Tuesday, October 04, 2005

Persia’s Poetic Past

This was sent to me by a friend, although I don't know who wrote it, but thought it would be very suitable for the weblog.

Persia’s Poetic Past

The sands of time have always known
That civilization which has grown
In that plateau we call Iran
Land of the lion, and the sun

Kourosh brought unmatched glory
Dariush’s Persepolis told the lasting story
Strength came from tolerance and freedom
Justice and nobility flourished in this kingdom

Wise words of Kourosh, baked on a cylinder of clay
Respected foreign cultures, and the right to freely pray
Women were respected, and slavery abolished
Kourosh was Great, for the human rights he polished

The greatest empire ever seen
Their lasting legacy was unforeseen
Masters of the world
The Persians’ achievements must be told

And what of Marathon, Thermopylae, and Salamis?
Did the Greeks truly receive such bliss?
Herodotus embellished, told lies for the West
For the Persians, these were skirmishes at best

But every golden era must someday end
So too Achaemanesh’s dynasty would bend
Alexander’s army won, but could not see
Win or lose, Persians’ hearts always stay free

Revenge, envy, and wine made Alexander yearn
The pride of Persia, Persepolis, to burn
The labor of years, by a thousand artisans employed
Took one lunatic one night, for this jewel to be destroyed

Greatness comes, from a worthy contribution
To humanity, to art, to law, or a scientific institution
Those who burn and loot deserve our hate
So answer this, was Alexander truly Great?

Parthians picked up the torch of our land
Put Iranian rule back in Iranian hand
They showed Greece and Rome, to name just two
That Iran possesses great horses, and great men too

Like a Phoenix, from the ashes rising
The Sassanians arrived, with Iran reorganizing
Power, wealth, and wisdom again flourished
The rule of Ardeshir, Shapur, and Khosro let Iran be nourished

Life was based on three simple needs
Good Thoughts, Good Words, and Good Deeds
Monotheist religion, for all its evil and its good
Came from Iran, from where Zarathustra stood

Rome, for all its power and its legions
Couldn’t touch Iran’s vast regions
Many times Rome tried but failed
Every time cataphract armor thundered and hailed

But Sassanian wealth and beauty caught the eye
Of a dessert tribe, whose religion was a lie
Like dessert snakes, they ruthlessly attacked
Until beautiful Ctesiphone was sacked

Rostam-e-Farokhzad, the brave and capable general
Fought till the end, though his wounds were several
At Qaddissiya, he came to Iran’s defense
Alas, the Taazi army was too dense

With coercion and the sword
Islam was able to spread its word
A dark and sinister force was born
That to this day brings Iran much scorn

Some to India had to flee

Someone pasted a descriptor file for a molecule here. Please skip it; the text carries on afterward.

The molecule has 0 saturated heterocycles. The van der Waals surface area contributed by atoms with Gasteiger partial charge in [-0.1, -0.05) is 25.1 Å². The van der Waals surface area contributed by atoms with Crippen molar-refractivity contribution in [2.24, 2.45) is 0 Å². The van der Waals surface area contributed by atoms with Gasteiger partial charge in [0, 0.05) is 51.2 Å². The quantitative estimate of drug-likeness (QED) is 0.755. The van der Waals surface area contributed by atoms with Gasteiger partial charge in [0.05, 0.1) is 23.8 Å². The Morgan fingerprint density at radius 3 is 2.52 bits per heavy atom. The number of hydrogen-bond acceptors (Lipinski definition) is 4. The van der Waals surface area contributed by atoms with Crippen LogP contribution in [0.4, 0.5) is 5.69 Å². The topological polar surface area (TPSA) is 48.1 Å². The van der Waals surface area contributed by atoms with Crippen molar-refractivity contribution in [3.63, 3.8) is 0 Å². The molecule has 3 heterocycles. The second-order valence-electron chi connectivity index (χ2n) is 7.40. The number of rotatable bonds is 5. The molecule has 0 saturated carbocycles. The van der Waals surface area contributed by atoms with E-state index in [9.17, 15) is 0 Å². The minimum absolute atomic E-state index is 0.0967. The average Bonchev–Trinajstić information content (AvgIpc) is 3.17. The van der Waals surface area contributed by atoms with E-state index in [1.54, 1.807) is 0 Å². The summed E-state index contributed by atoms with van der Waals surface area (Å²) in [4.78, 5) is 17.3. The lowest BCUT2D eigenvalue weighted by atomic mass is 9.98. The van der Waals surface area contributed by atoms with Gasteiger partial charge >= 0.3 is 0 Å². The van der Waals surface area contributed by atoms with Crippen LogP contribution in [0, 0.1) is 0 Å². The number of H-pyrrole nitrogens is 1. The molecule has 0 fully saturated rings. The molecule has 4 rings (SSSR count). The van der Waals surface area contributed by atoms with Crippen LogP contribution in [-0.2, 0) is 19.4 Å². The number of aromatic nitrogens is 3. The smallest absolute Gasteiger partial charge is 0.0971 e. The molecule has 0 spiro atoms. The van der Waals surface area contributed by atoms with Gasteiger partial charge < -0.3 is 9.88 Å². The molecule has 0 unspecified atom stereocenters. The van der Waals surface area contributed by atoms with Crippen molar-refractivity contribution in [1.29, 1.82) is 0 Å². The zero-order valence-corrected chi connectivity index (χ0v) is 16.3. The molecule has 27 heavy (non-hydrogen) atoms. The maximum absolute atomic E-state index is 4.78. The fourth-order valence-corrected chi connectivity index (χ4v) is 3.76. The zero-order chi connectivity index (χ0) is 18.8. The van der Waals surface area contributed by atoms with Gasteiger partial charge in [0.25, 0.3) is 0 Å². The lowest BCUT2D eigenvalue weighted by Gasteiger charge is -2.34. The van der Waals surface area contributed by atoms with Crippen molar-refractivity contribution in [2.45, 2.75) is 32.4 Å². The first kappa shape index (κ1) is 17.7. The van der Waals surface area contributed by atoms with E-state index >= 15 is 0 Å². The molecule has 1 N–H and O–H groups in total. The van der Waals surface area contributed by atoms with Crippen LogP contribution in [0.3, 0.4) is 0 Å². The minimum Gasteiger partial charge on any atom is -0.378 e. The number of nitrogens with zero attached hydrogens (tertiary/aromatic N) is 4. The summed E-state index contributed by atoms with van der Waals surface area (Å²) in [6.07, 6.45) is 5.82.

Iran’s destruction was unbearable to see
Parsees, they are called to this day
Ahura Mazda, with them will always stay

But Iranian roots are strong and hard to kill
Iran was freed again, with such a thrill
The Saffarids would answer the nation’s call
To make Arab tyranny shamefully fall

Don’t mourn the Ashura, weep a Taazi’s death
Hassan and Hossein were foreigners, who weakened Iran’s breath
If mourn you must, then mourn, a national event
Like Gauguamela, or Qaddissiya, places of great lament

While Europe was stagnant in its Dark Ages
Persian scholars thrived, free from mental cages
From algebra, to astronomy, and architecture
Persians wrote the book, and gave the lecture

A time of great Persian thinkers had emerged
Where poetry and science, love and knowledge, easily verged
Saadi, Hafez, Rumi, Omar Khayam to name a few
Thanks to them, humanity exponentially grew

Who could forget Ferdowsi, the greatest poet ever?
He gave us Sam, Zal, and Rostam, heroes both brave and clever
The Persian language, so eloquently resurrected
As The Shahnameh was written with all Arabic words neglected

Many other invaders would come again, much the same
From Genghis Khan to Teimur the Lame
They would loot, burn, and murder
The cities too proud to surrender

Though Turks and Mongols had military strength
They were lacking in cultural length
The Persian culture was too rich, to be absorbed into theirs
Instead they settled in Iran, and joined her proud heirs

It’s clear from this short and simple recap
That Iran had its share of glory, as well as mishap
Our generation is unfortunate, assigned the station
Of another dark chapter, in the book of our nation

Once again Zahak is in power
His snakes consume and poison every flower
He uses religion and superstition
To enforce his selfish and malicious mission

So once more dust off the Kaviyani banner
And fly it high, in a proud and fitting manner
Zahak and his snakes will die once more
And our nation we shall yet restore

Iran in its infancy reached the sky
Will faravahar’s wings expand, will Iran soar that high?
Just lift the veil, you’ll surely see
Iran’s brightest days lie ahead, when the Aryans are again free

In memory of my father, who taught me to be proud

Amir Nasseri

1 comment:

shahnaz said...

dear mister Azarmehr,
let me say first that I like Your blog very much!
the poem you're refering to is written by Amir Nasseri.

see: http://www.activistchat.com/phpBB2/viewtopic.php?t=7001